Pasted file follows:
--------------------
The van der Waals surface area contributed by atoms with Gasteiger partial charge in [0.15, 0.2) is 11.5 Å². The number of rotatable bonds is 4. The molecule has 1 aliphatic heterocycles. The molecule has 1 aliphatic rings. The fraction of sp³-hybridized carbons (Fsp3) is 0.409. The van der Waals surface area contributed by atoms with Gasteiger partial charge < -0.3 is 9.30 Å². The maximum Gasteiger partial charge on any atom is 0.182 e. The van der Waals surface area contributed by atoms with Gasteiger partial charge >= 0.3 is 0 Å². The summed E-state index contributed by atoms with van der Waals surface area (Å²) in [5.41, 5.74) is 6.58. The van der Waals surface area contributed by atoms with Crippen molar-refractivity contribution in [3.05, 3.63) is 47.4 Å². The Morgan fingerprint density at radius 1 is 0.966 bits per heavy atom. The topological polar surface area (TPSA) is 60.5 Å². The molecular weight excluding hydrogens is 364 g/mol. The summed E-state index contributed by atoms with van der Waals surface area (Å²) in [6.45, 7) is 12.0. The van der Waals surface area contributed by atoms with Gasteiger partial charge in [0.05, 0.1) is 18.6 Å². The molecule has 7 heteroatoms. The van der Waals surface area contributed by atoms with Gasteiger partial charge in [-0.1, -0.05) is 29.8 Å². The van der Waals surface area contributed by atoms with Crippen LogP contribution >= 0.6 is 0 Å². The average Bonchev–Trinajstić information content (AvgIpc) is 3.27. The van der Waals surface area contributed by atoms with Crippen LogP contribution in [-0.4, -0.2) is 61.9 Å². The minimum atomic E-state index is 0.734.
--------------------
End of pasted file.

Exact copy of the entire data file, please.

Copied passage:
The van der Waals surface area contributed by atoms with Gasteiger partial charge in [0.15, 0.2) is 11.5 Å². The number of rotatable bonds is 4. The molecule has 1 aliphatic heterocycles. The molecule has 1 aliphatic rings. The fraction of sp³-hybridized carbons (Fsp3) is 0.409. The van der Waals surface area contributed by atoms with Gasteiger partial charge < -0.3 is 9.30 Å². The maximum Gasteiger partial charge on any atom is 0.182 e. The van der Waals surface area contributed by atoms with Gasteiger partial charge >= 0.3 is 0 Å². The summed E-state index contributed by atoms with van der Waals surface area (Å²) in [5.41, 5.74) is 6.58. The van der Waals surface area contributed by atoms with Crippen molar-refractivity contribution in [3.05, 3.63) is 47.4 Å². The Morgan fingerprint density at radius 1 is 0.966 bits per heavy atom. The topological polar surface area (TPSA) is 60.5 Å². The molecular weight excluding hydrogens is 364 g/mol. The summed E-state index contributed by atoms with van der Waals surface area (Å²) in [6.45, 7) is 12.0. The van der Waals surface area contributed by atoms with Gasteiger partial charge in [0.05, 0.1) is 18.6 Å². The molecule has 7 heteroatoms. The van der Waals surface area contributed by atoms with Gasteiger partial charge in [-0.1, -0.05) is 29.8 Å². The van der Waals surface area contributed by atoms with Crippen LogP contribution >= 0.6 is 0 Å². The average Bonchev–Trinajstić information content (AvgIpc) is 3.27. The van der Waals surface area contributed by atoms with Crippen LogP contribution in [-0.4, -0.2) is 61.9 Å². The minimum atomic E-state index is 0.734.